COVID-19 levels in the greater Moncton area surged two weeks ago, newly released wastewater surveillance data suggests.
New Brunswick has established COVID wastewater testing pilot sites in the greater Moncton area and Natoaganeg First Nation, near Miramichi, the Department of Health announced this week.
Moncton data, dating back to June, was posted on the Public Health Agency of Canada’s COVID-19 wastewater surveillance dashboard on Tuesday.
It shows the seven-day average of viral load, expressed as the number of viral gene copies found in a millilitre of raw sewage, had been trending down since Sept. 20, when it was 21 copies/mL, and was relatively low recently.
It was six copies/mL on Sept. 29, for example, four on Oct. 3, and increased to eight on Oct. 6.
By Oct. 11, the seven-day average reached 17 copies/mL and on Oct. 13, it jumped to 43.
To see such a spike in the seven-day average within two days indicates the viral loads on Oct. 12 and Oct. 13 would have been much higher, likely around 110.
Will help people assess risk, take appropriate steps
The highest seven-day average recorded in the Moncton area was 106 copies/mL, as of Aug. 25. In the past four months, the Moncton area has had a triple-digit average only one other time — 104 copies/mL on July 14.
Some other jurisdictions, such as Vancouver Lulu Island, have seen results over 1,000 during the pandemic.
The COVID-19 wastewater surveillance project “will give people in the area [of the test sites] more information about the prevalence of COVID-19 in their community so that they can assess their risk and take the appropriate steps,” Health Minister Bruce Fitch said in a news release.
“If the wastewater signals are high or increasing, this may indicate a high level of COVID in your community,” the federal website advises.
“Consider the risks and make informed decisions about individual public health measures. Even if they’re no longer required in your community or setting, individual public health measures can help reduce the spread of COVID-19.”
More sites to be added
It’s unclear when Natoaganeg First Nation’s results will be posted on the national website, which is updated on Tuesdays and Fridays.
The province has no plans to develop its own wastewater website, said Department of Health spokesperson Adam Bowie.
The province may add more test sites, but it hasn’t said how many or when.
A wastewater working group, consisting of representatives from the departments of Health, Justice and Public Safety, Environment and Local Government, the regional health authorities and a number of other external partners, is considering “several potential sites,” Bowie said.
The Health Department said wastewater surveillance is becoming a “crucial tool for public health authorities because it is a low-cost option to obtain non-invasive biological samples from the population.”
“This can help decision-makers understand the status of community infection, sometimes before symptoms start, without requiring personal health information.”
COVID-19 is a respiratory illness with a wide range of symptoms. SARS-CoV-2, the virus that causes COVID-19, can also affect the gastrointestinal system and is shed in the feces of people infected with the virus in a form of genetic material called ribonucleic acid, or RNA, which can be found in the wastewater.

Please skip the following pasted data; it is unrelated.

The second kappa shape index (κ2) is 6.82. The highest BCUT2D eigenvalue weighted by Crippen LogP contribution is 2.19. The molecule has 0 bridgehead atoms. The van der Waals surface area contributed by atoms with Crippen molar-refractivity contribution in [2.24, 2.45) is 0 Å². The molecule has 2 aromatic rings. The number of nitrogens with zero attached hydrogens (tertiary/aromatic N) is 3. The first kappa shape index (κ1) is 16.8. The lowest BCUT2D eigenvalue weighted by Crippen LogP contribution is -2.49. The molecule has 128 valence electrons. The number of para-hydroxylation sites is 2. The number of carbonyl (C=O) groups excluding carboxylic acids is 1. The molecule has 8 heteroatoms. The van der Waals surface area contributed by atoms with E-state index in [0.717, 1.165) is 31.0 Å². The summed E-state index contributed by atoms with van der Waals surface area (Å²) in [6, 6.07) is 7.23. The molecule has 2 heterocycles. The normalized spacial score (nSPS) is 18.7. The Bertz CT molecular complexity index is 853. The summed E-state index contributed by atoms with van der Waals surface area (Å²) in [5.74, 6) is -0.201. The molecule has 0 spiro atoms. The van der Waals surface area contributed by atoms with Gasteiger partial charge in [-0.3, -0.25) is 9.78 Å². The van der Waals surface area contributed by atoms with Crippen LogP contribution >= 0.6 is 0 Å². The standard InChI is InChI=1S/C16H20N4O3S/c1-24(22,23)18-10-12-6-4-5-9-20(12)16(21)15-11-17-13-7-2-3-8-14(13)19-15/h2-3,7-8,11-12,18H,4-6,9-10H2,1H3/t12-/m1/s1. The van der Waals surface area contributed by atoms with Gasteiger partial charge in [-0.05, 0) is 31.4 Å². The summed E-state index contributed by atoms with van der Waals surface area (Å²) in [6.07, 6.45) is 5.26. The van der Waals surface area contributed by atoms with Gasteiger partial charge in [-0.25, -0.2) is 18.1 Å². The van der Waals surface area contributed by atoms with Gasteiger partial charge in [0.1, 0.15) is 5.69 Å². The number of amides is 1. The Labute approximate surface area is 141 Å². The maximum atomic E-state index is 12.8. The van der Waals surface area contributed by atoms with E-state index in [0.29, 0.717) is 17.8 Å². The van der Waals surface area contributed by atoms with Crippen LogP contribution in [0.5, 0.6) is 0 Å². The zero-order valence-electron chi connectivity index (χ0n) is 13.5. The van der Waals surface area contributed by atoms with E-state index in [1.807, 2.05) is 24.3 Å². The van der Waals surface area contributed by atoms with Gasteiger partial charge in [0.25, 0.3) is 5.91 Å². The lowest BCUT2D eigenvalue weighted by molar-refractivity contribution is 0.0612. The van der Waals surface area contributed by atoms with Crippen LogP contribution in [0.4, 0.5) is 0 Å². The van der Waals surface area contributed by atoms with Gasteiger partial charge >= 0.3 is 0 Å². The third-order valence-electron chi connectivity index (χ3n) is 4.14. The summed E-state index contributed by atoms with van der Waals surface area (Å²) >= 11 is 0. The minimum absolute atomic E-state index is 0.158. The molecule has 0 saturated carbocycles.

This shedding typically begins five to seven days before people develop symptoms, which is why results can be used as an early warning trigger.
Some provinces have been using wastewater monitoring to project COVID-19 trends since last year, when new data about new cases became less reliable because of restricted PCR testing.
The Department of Health first confirmed to CBC nearly six months ago that it was looking into expanding COVID-19 wastewater monitoring in New Brunswick to help track transmission and trends.
The City of Moncton has been collecting wastewater samples to monitor viral levels as part of a research project at Dalhousie University, and sharing the data with Public Health.
The Department of Health spokesperson confirmed Tuesday the province’s surveillance is a separate project, but both use Moncton’s municipal wastewater infrastructure.
“In general, wastewater sampling is often used in jurisdictions where the majority of inhabitants are serviced by a wastewater treatment facility, as opposed to privately owned septic systems,” Bowie said in an emailed statement.
Asked what, if any, additional infrastructure or costs are involved and who’s paying for them, Bowie replied, “Communities do not have to pay a fee to participate in this surveillance network, but there may be some operational costs.” He did not elaborate.
Asked why only two sites have been selected so far, Bowie said the department began with two communities “to ensure that the implementation of the project was undertaken with care and attention.”
This included establishing a relationship between Public Health authorities, wastewater utilities, and wastewater treatment facility operators, and ensuring on-site staff were trained in the methodology required for sample collection, he said.
Public Health also worked with the Public Health Agency of Canada to adopt existing COVID-19 wastewater surveillance methodology from the national microbiology laboratory in Winnipeg, and “to review lessons learned from other existing wastewater surveillance programs across the country,” Bowie said.
The samples collected are currently being tested at the Dr. Georges-L.-Dumont University Hospital Centre laboratory in Moncton. They are then sent to the national lab for further analysis, including sequencing for various strains.